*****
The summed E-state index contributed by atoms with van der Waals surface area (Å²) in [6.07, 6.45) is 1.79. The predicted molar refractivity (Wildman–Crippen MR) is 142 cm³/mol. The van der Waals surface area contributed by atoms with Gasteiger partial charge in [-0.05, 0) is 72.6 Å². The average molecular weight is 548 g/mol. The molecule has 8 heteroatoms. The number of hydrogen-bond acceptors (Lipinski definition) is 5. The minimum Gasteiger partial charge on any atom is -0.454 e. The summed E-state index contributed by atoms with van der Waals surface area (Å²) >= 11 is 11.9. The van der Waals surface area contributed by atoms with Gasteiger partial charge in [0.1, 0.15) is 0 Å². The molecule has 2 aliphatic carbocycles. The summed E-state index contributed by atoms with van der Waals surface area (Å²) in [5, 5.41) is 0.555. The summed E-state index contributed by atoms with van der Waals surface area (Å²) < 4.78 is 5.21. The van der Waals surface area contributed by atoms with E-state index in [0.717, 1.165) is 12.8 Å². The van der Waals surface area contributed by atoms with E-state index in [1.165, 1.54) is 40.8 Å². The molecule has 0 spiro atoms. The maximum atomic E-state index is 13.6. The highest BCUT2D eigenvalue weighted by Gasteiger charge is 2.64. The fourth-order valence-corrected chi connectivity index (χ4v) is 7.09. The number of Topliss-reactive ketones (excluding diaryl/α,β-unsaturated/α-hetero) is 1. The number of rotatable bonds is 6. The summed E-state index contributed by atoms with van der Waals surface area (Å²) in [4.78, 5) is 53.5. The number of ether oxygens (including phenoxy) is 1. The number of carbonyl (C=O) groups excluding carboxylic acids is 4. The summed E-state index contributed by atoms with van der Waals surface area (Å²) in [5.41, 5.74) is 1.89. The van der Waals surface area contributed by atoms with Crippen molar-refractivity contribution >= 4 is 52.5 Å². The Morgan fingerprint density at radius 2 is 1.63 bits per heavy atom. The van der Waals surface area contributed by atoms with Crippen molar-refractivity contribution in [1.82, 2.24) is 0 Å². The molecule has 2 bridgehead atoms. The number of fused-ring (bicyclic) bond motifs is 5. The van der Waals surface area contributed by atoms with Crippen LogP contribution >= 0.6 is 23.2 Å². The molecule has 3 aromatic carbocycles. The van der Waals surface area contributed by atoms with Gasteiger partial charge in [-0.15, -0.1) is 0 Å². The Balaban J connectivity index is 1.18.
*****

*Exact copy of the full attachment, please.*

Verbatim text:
The summed E-state index contributed by atoms with van der Waals surface area (Å²) in [6.07, 6.45) is 1.79. The predicted molar refractivity (Wildman–Crippen MR) is 142 cm³/mol. The van der Waals surface area contributed by atoms with Gasteiger partial charge in [-0.05, 0) is 72.6 Å². The average molecular weight is 548 g/mol. The molecule has 8 heteroatoms. The number of hydrogen-bond acceptors (Lipinski definition) is 5. The minimum Gasteiger partial charge on any atom is -0.454 e. The summed E-state index contributed by atoms with van der Waals surface area (Å²) >= 11 is 11.9. The van der Waals surface area contributed by atoms with Gasteiger partial charge in [0.1, 0.15) is 0 Å². The molecule has 2 aliphatic carbocycles. The summed E-state index contributed by atoms with van der Waals surface area (Å²) in [5, 5.41) is 0.555. The summed E-state index contributed by atoms with van der Waals surface area (Å²) < 4.78 is 5.21. The van der Waals surface area contributed by atoms with E-state index in [0.717, 1.165) is 12.8 Å². The van der Waals surface area contributed by atoms with E-state index in [1.165, 1.54) is 40.8 Å². The molecule has 0 spiro atoms. The maximum atomic E-state index is 13.6. The highest BCUT2D eigenvalue weighted by Gasteiger charge is 2.64. The fourth-order valence-corrected chi connectivity index (χ4v) is 7.09. The number of Topliss-reactive ketones (excluding diaryl/α,β-unsaturated/α-hetero) is 1. The number of rotatable bonds is 6. The summed E-state index contributed by atoms with van der Waals surface area (Å²) in [4.78, 5) is 53.5. The number of ether oxygens (including phenoxy) is 1. The number of carbonyl (C=O) groups excluding carboxylic acids is 4. The summed E-state index contributed by atoms with van der Waals surface area (Å²) in [5.41, 5.74) is 1.89. The van der Waals surface area contributed by atoms with Crippen molar-refractivity contribution >= 4 is 52.5 Å². The Morgan fingerprint density at radius 2 is 1.63 bits per heavy atom. The van der Waals surface area contributed by atoms with Crippen molar-refractivity contribution in [1.82, 2.24) is 0 Å². The molecule has 2 bridgehead atoms. The number of fused-ring (bicyclic) bond motifs is 5. The van der Waals surface area contributed by atoms with Crippen LogP contribution >= 0.6 is 23.2 Å². The molecule has 3 aromatic carbocycles. The van der Waals surface area contributed by atoms with Gasteiger partial charge in [-0.15, -0.1) is 0 Å². The Balaban J connectivity index is 1.18.